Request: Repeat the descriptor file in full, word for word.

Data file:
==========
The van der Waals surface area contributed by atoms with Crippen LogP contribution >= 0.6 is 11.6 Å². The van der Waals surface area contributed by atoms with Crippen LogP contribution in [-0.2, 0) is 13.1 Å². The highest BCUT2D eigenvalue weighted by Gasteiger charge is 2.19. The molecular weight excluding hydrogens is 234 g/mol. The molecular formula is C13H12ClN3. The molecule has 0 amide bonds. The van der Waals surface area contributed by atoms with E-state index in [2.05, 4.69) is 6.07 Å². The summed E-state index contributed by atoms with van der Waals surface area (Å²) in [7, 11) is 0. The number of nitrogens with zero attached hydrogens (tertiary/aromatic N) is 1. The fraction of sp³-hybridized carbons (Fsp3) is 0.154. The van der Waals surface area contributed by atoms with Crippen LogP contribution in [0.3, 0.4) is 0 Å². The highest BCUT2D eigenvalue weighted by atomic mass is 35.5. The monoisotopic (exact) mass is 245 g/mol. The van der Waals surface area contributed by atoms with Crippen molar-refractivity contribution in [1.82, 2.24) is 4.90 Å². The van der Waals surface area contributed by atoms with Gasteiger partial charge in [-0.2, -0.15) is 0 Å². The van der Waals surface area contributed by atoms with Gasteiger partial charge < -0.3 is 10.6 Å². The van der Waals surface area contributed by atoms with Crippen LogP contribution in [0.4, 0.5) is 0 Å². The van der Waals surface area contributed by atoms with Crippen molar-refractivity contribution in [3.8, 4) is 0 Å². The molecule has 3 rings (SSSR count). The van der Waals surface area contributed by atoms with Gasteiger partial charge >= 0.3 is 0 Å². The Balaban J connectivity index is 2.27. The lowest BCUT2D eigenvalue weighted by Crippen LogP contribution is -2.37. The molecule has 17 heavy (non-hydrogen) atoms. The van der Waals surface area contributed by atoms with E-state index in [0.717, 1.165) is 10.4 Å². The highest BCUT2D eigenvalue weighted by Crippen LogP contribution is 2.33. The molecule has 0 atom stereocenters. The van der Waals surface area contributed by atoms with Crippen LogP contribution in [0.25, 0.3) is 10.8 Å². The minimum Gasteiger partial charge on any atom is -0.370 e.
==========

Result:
The van der Waals surface area contributed by atoms with Crippen LogP contribution >= 0.6 is 11.6 Å². The van der Waals surface area contributed by atoms with Crippen LogP contribution in [-0.2, 0) is 13.1 Å². The highest BCUT2D eigenvalue weighted by Gasteiger charge is 2.19. The molecular weight excluding hydrogens is 234 g/mol. The molecular formula is C13H12ClN3. The molecule has 0 amide bonds. The van der Waals surface area contributed by atoms with E-state index in [2.05, 4.69) is 6.07 Å². The summed E-state index contributed by atoms with van der Waals surface area (Å²) in [7, 11) is 0. The number of nitrogens with zero attached hydrogens (tertiary/aromatic N) is 1. The fraction of sp³-hybridized carbons (Fsp3) is 0.154. The van der Waals surface area contributed by atoms with Crippen LogP contribution in [0.3, 0.4) is 0 Å². The highest BCUT2D eigenvalue weighted by atomic mass is 35.5. The monoisotopic (exact) mass is 245 g/mol. The van der Waals surface area contributed by atoms with Crippen molar-refractivity contribution in [1.82, 2.24) is 4.90 Å². The van der Waals surface area contributed by atoms with Gasteiger partial charge in [-0.2, -0.15) is 0 Å². The van der Waals surface area contributed by atoms with Gasteiger partial charge < -0.3 is 10.6 Å². The van der Waals surface area contributed by atoms with Crippen LogP contribution in [0.4, 0.5) is 0 Å². The van der Waals surface area contributed by atoms with Crippen molar-refractivity contribution in [3.8, 4) is 0 Å². The molecule has 3 rings (SSSR count). The van der Waals surface area contributed by atoms with Gasteiger partial charge >= 0.3 is 0 Å². The Balaban J connectivity index is 2.27. The lowest BCUT2D eigenvalue weighted by Crippen LogP contribution is -2.37. The molecule has 17 heavy (non-hydrogen) atoms. The van der Waals surface area contributed by atoms with E-state index in [0.717, 1.165) is 10.4 Å². The highest BCUT2D eigenvalue weighted by Crippen LogP contribution is 2.33. The molecule has 0 atom stereocenters. The van der Waals surface area contributed by atoms with Crippen LogP contribution in [0.25, 0.3) is 10.8 Å². The minimum Gasteiger partial charge on any atom is -0.370 e.